Criticism and the Color Line: Desegregating American Literary Studies

By Henry B. Wonham | Go to book overview

CARLA L. PETERSON


The Remaking of Americans: Gertrude Stein's "Melanctha" and African-American Musical Traditions

Shortly after completing Three Lives in 1906, Gertrude Stein wrote a letter of lament from Paris to her friend Mabel Weeks: "I am afraid that I can never write the great American novel. I don't know how to sell on a margin or do anything with shorts or longs, so I have to content myself with niggers and servant girls and the foreign population generally." To explain her aesthetic choices and to underscore her affinity with such "foreign" peoples, Stein appropriated the language of the uneducated and in particular of black dialect: "Leo he said there wasn't no art in Lovett's book and then he was bad and wouldn't tell me that there was in mine so I went to bed very missable but I don't care there ain't any Tschaikowsky Pathetique or Omar Kayam or Wagner or Whistler or White Man's Burden or green burlap in mine at least not in the present ones. Dey is very simple and very vulgar and I don't think they will interest the great American public. I am very sad Mamie."1

What Stein's lament first addresses is her early ambition to write a great novel that would be American, and to do so from a position abroad in France. Stein would later attribute her inspiration for Three Lives to two great European modernists-- Flaubert, author of the composite Trois contes and obsessed pursuer of le mot juste, and Cézanne, innovator of a new technique of heavy block brush strokes. In The Autobiography of Alice B. Toklas, Stein recalled: "She had begun not long before as an exercise in literature to translate Flaubert Trois Contes and then she had this Cézanne [portrait of a woman] and she looked at it and under its stimulus she wrote Three Lives."2 Still later she asserted that it was the aesthetic sensibility of these two Frenchmen that had enabled her to put into practice a new "realism of composition": distinctions between central and subordinate ideas disappear, "one thing [becomes] as important as another thing [and] each part is as important as the whole." In the literary text, such realism of composition is characterized by "a constant recurring . . . a marked direction in the direction of being in the present" that results in the creation of a "prolonged present."3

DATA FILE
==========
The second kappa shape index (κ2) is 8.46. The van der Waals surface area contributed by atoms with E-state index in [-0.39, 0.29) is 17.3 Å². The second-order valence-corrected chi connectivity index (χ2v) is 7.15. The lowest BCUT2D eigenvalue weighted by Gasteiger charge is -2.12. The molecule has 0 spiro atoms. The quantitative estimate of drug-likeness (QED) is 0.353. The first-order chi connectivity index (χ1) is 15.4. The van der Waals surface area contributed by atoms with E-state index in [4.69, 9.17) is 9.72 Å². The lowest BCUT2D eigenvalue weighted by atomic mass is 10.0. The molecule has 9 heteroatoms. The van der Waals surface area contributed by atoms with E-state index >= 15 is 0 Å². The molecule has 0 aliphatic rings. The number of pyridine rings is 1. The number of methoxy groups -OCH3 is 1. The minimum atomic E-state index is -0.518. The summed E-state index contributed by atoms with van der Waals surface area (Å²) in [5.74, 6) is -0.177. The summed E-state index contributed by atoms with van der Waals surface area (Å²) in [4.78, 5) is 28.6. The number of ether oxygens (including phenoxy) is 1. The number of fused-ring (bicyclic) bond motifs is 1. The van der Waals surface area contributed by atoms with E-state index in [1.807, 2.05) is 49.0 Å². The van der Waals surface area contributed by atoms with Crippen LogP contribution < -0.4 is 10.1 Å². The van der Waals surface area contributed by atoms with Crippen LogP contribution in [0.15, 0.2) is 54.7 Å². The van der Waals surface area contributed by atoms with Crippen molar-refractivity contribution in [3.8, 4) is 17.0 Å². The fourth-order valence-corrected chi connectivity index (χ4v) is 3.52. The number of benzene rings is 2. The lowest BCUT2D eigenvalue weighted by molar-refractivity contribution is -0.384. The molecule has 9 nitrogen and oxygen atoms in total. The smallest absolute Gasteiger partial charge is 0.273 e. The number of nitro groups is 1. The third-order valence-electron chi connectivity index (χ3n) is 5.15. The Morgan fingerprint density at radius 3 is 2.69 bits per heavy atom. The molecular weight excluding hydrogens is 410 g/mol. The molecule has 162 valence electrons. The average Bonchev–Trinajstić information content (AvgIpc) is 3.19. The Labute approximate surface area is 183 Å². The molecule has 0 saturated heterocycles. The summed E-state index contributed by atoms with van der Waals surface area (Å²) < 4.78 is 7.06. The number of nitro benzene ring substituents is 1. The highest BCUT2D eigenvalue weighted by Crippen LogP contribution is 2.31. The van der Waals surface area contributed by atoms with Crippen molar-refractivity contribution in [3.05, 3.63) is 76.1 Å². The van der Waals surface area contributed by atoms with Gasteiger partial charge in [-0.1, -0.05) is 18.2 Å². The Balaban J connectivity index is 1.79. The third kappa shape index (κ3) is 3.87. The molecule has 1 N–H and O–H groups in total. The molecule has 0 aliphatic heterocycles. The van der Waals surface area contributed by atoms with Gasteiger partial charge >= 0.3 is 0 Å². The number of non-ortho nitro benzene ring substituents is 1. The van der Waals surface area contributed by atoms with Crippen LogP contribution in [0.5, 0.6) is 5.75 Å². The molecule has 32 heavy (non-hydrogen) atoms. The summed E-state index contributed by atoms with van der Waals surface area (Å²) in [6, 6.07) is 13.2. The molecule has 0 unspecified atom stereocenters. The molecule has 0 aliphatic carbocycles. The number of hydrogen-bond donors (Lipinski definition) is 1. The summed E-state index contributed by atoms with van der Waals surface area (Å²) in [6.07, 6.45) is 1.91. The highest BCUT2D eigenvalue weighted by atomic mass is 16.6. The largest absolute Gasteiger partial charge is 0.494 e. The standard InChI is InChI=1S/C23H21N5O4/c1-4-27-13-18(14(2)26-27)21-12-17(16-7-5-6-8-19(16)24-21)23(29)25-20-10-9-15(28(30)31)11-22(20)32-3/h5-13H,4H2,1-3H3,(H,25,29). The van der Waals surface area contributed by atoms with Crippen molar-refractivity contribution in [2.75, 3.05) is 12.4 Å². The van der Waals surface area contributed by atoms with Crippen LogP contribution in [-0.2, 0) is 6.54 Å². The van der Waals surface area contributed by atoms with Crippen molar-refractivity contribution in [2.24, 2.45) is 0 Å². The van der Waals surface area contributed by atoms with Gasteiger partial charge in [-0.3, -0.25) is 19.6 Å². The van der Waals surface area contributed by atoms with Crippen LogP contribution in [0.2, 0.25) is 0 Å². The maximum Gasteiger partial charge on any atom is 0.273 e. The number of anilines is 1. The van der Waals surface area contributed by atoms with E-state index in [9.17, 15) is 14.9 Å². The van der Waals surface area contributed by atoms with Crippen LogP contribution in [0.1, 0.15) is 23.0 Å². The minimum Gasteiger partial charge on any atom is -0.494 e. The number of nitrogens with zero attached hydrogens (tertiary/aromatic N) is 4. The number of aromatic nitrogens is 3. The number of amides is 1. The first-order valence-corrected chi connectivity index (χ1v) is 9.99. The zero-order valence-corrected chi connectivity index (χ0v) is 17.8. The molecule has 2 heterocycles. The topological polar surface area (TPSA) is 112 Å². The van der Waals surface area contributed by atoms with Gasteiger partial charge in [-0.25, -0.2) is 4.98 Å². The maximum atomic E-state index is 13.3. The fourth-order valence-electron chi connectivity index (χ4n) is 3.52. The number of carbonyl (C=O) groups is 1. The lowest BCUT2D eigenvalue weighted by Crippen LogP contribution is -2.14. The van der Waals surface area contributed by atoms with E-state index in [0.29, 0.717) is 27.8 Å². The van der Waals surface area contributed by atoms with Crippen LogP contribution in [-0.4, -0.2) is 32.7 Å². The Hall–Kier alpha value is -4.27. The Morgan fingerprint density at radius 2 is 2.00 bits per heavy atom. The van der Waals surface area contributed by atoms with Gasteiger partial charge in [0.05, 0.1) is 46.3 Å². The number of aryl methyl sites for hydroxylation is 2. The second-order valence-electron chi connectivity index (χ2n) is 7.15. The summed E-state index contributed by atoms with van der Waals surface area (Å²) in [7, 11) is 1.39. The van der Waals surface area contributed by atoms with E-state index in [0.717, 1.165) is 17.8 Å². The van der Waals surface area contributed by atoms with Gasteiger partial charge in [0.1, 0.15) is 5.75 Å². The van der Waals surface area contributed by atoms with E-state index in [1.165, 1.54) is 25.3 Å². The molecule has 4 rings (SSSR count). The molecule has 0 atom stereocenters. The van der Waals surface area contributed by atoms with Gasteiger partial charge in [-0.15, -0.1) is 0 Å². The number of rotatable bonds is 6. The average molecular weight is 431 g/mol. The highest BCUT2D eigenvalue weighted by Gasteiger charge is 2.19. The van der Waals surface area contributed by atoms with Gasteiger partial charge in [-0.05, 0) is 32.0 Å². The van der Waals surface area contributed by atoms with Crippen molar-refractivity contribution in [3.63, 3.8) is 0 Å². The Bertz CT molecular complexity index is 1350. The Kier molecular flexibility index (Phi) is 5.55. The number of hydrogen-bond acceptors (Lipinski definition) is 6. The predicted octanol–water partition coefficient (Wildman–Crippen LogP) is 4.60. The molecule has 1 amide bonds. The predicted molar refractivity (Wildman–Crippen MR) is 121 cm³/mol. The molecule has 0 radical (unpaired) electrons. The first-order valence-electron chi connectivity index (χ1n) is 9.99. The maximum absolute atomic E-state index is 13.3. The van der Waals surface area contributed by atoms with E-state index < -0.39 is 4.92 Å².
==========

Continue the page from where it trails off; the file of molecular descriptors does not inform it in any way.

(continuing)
Critics have argued that Stein's development of such modernist literary techniques converged with modernist painters' new interest in African art, in particular the mask that flattens out surfaces and abstracts individual features.4 I would argue, however, that in Three Lives Stein's aesthetic inspiration is equally American, as Grant Richards, a British publisher who rejected her manuscript, was all too well

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